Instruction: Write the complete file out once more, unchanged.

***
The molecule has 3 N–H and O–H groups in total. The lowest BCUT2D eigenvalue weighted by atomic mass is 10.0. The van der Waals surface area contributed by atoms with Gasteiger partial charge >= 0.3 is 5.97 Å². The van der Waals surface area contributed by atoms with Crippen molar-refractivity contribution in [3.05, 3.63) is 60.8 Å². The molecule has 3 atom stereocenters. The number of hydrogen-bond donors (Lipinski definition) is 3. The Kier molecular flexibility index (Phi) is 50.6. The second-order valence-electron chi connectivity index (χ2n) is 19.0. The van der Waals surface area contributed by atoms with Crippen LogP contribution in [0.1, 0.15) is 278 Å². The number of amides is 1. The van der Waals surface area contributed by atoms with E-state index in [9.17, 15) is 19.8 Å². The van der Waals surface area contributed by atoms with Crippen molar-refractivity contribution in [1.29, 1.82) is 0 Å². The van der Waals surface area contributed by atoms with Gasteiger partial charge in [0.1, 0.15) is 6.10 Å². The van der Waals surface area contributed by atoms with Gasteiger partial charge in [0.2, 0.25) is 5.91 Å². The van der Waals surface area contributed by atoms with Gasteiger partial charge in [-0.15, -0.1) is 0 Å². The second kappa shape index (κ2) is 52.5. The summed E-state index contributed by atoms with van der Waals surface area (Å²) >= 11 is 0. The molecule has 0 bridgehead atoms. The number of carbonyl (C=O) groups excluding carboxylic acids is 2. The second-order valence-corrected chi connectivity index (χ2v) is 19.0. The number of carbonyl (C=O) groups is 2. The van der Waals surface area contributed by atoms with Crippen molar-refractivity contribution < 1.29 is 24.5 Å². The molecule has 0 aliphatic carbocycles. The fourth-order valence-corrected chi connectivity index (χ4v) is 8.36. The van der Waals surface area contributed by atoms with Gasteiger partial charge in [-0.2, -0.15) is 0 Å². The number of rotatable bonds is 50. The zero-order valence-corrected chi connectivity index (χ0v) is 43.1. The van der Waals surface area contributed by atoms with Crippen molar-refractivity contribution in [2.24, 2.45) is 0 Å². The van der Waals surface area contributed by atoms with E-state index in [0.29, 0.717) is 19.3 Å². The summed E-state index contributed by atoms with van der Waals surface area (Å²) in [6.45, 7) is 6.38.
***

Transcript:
The molecule has 3 N–H and O–H groups in total. The lowest BCUT2D eigenvalue weighted by atomic mass is 10.0. The van der Waals surface area contributed by atoms with Gasteiger partial charge >= 0.3 is 5.97 Å². The van der Waals surface area contributed by atoms with Crippen molar-refractivity contribution in [3.05, 3.63) is 60.8 Å². The molecule has 3 atom stereocenters. The number of hydrogen-bond donors (Lipinski definition) is 3. The Kier molecular flexibility index (Phi) is 50.6. The second-order valence-electron chi connectivity index (χ2n) is 19.0. The van der Waals surface area contributed by atoms with Crippen LogP contribution in [0.1, 0.15) is 278 Å². The number of amides is 1. The van der Waals surface area contributed by atoms with E-state index in [9.17, 15) is 19.8 Å². The van der Waals surface area contributed by atoms with Crippen molar-refractivity contribution in [1.29, 1.82) is 0 Å². The van der Waals surface area contributed by atoms with Gasteiger partial charge in [0.1, 0.15) is 6.10 Å². The van der Waals surface area contributed by atoms with Gasteiger partial charge in [0.2, 0.25) is 5.91 Å². The van der Waals surface area contributed by atoms with Gasteiger partial charge in [-0.15, -0.1) is 0 Å². The second kappa shape index (κ2) is 52.5. The summed E-state index contributed by atoms with van der Waals surface area (Å²) >= 11 is 0. The molecule has 0 bridgehead atoms. The number of carbonyl (C=O) groups excluding carboxylic acids is 2. The second-order valence-corrected chi connectivity index (χ2v) is 19.0. The number of carbonyl (C=O) groups is 2. The van der Waals surface area contributed by atoms with Crippen molar-refractivity contribution < 1.29 is 24.5 Å². The molecule has 0 aliphatic carbocycles. The fourth-order valence-corrected chi connectivity index (χ4v) is 8.36. The van der Waals surface area contributed by atoms with Gasteiger partial charge in [-0.2, -0.15) is 0 Å². The number of rotatable bonds is 50. The zero-order valence-corrected chi connectivity index (χ0v) is 43.1. The van der Waals surface area contributed by atoms with Crippen molar-refractivity contribution in [2.24, 2.45) is 0 Å². The van der Waals surface area contributed by atoms with E-state index in [0.29, 0.717) is 19.3 Å². The summed E-state index contributed by atoms with van der Waals surface area (Å²) in [6.45, 7) is 6.38.